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hello and welcome david. good to have you here. great intro, great story. your experience is common with on and off road motorcycle enthusiasts. some of us start riding and enjoy it in our youth and need to put the bike aside while other things take more of our time, like career and family and grown up stuff. then we get bit again by the motorcycle bug again and its worse than ever now that we are adults, because we have the extra disposable income to spend on our bikes. i would expect your 250 4stroke to be an excellent trail bike and tons of fun. enjoy this madness now and be sure to post up often with pictures and descriptions of your (mis)adventures on your bike.
 

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Now that's a happy fellow there.
Best of luck to you on your adventures.
Be sure to post up pictures and video of your riding adventures. Now get out and get that bike dirty ;)
 

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Nice ride!

I only started riding again at 43 a few years back too.

Based on your backstory, I've made a few assumptions and offer some potential help. If you're all over it, I apologise; just trying to help save you some frustration.

Anyhow: you look quite fit and strong - that's a two-edged sword as you may tend to rely on that strength when riding in the dirt (really active single track type stuff, hill climbs - that kind of thing). I know I did and it doesn't work.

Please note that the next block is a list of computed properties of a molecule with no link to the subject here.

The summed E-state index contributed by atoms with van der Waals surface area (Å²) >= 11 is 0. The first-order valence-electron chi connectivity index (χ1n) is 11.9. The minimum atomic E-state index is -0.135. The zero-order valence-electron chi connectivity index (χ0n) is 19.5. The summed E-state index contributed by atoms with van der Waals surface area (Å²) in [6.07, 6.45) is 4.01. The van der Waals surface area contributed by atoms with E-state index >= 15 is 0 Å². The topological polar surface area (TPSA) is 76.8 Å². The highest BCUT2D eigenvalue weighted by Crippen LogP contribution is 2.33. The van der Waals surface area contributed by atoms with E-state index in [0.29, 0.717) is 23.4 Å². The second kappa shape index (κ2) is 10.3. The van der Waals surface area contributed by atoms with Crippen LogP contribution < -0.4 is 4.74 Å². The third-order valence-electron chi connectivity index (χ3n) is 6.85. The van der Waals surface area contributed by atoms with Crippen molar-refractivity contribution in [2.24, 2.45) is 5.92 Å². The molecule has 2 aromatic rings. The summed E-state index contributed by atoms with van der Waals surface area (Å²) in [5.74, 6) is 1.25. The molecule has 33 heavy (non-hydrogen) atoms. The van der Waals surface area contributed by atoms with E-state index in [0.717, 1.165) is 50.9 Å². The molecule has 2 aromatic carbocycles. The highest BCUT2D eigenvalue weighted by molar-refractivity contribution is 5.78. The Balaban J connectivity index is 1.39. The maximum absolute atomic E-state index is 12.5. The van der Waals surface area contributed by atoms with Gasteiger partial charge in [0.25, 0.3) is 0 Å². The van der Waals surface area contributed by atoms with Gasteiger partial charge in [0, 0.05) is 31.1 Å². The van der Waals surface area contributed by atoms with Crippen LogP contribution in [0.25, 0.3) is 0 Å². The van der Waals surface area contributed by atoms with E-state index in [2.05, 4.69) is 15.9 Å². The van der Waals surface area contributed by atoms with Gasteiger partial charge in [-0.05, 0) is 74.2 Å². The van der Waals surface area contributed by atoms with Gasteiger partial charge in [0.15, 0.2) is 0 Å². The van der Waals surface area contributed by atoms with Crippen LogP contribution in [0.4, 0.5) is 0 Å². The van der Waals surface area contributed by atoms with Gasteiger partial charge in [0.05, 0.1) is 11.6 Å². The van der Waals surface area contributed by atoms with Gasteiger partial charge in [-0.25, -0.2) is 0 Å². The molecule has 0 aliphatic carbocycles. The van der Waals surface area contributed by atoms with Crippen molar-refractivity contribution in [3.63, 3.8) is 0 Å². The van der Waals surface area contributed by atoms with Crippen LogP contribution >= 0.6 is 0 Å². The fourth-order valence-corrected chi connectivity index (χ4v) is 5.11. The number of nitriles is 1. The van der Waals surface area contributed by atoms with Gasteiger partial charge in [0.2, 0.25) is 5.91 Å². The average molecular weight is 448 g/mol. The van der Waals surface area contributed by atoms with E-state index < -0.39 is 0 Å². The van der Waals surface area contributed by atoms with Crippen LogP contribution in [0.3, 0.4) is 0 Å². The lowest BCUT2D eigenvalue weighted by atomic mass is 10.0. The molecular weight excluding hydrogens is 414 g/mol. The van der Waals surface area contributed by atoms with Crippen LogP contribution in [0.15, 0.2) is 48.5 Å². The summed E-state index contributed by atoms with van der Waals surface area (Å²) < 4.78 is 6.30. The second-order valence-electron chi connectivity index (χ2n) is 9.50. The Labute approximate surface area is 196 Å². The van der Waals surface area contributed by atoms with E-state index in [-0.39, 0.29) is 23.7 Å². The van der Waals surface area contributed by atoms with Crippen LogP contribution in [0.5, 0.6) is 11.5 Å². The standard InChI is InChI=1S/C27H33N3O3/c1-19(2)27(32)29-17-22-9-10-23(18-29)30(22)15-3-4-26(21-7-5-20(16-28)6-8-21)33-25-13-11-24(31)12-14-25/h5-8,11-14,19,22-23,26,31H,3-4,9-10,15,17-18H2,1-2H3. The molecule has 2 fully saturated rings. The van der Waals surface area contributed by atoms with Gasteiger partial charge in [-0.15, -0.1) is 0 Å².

What you must do is anticipate all the accelerations in dirtbiking or you'll quickly wear yourself out 'hanging on'. That's why so many people say to get a smaller engined bike because 'bigger bikes are a handful'.

Watch the best MX riders in the world (Herlings is a good example): they're able to hang on to a 450 at full noise for 30-40 minutes in the sand. They don't look half as strong as you but they're employing technique to use minimal effort for nearly all aspects of riding. They save their strength to wrestle it back into shape when things don't go as expected.

I've always gymmed and am quite fit and strong - when I started riding I could hang on and ride quite well due to lots of mtb riding. But I always got worn out, sometimes within minutes, so I doubled down on strength and added more cardio. Trail rides involved frequent stopping (every 5-15 minutes) as my bad technique meant that the bike would always win. Most of my riding buddies were the same.

After 3-4 years, despite getting training and coaching (I must be slow to learn but then I am an old dog), I'm only starting to figure out the right techniques - still a way to go but I can ride faster than ever and keep going for hours - simply through better anticipation of all the accelerations and not relying on strength except when sh!t happens.

Hope it helps you have an awesome time on that awesome bike - dirt biking is the best!

Gary Semics has great videos (don't be afraid of MX training) but face-to-face coaching is the best money you'll spend on your bike - it makes everything work better.
 

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Discussion Starter #14
Thanks for the input. At this point, I'll take all I can get. Glad the pic uploaded. Even now when I look at my two posts, I only see a bunch of non-sensical text.

You're right about "hanging on". I did some double track yesterday and my arms were pretty tired by the end. I suspect it's similar to when I first got the Tiger. My throttle hand would go numb after only a little riding. Without realizing it I was holding the handlebars with a death grip. Over time, as I got comfortable, that happened less and less.

Thanks to everyone for the encouragement and well wishes. What riding I did yesterday was a blast and I'm looking forward to much more today, tomorrow and in the years to come!

Sent from my Pixel 2 using Tapatalk